It is known that corporate systems can be changed through the voice and exit. If you express your discontent about the system’s principles, this is the voice. If the system does not budge, you totally disagree with it and can do nothing, this means the exit. Let’s take the subway, for example. Suppose that as a user you are extremely dissatisfied at the way it operates: the stations you need are closed time and again, escalators get broken, but the ticket price remains rather high. You put up a rally of protest, sign a petition… but nothing works: the public authorities do nothing to change this situation. Your obvious reaction is the exit: you stop using the subway and switch to an automobile. But cars are used by upper-middle class people, more demanding, proactive and loud, than those who remain loyal to the subway. What happens to the system? It remains in place but is getting worse, while those who provided the feedback signaling the need for changes have exited the system.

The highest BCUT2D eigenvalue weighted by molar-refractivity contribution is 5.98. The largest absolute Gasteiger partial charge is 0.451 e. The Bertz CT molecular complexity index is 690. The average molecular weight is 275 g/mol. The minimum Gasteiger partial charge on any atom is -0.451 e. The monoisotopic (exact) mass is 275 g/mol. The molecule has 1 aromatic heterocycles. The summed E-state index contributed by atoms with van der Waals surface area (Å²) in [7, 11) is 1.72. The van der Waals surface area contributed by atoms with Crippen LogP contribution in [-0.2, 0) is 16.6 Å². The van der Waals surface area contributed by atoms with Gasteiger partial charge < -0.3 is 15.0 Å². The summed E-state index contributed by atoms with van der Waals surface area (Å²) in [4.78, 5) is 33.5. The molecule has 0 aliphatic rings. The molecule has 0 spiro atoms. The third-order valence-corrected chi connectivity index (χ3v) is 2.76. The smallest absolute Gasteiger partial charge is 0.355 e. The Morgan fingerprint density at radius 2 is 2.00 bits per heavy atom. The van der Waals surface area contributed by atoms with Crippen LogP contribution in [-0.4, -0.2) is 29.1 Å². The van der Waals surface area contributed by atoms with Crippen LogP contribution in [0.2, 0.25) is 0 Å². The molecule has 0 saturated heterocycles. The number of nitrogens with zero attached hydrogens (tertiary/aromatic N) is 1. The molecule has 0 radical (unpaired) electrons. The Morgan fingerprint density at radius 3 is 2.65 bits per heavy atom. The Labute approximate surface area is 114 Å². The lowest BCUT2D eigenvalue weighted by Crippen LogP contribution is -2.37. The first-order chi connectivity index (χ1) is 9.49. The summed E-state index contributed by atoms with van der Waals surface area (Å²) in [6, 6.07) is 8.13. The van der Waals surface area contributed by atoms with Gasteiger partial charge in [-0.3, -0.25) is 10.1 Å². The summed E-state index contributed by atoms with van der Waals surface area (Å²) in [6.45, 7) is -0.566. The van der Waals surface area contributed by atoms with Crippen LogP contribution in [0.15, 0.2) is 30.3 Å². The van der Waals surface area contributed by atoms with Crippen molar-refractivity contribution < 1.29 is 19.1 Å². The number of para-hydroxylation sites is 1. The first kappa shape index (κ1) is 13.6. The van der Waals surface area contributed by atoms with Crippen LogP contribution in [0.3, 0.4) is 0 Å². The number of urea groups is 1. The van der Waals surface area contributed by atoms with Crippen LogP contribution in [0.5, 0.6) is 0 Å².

Drawing an analogy with management, we can say that it is important for any executive to welcome people voicing their concern and to try blocking their exit, because these people are channels of reform, providing crucial feedback for the manager and the moment they leave the company it gets weaker. Surely the manager cannot barricade the exit, forcing a valuable employee to stay, but he may leave the doors open in case this employee wants to come back. Anyway the voice is the proper energy needed to create a strong company; these are strong people who do care and are not ready to bear with poor performance…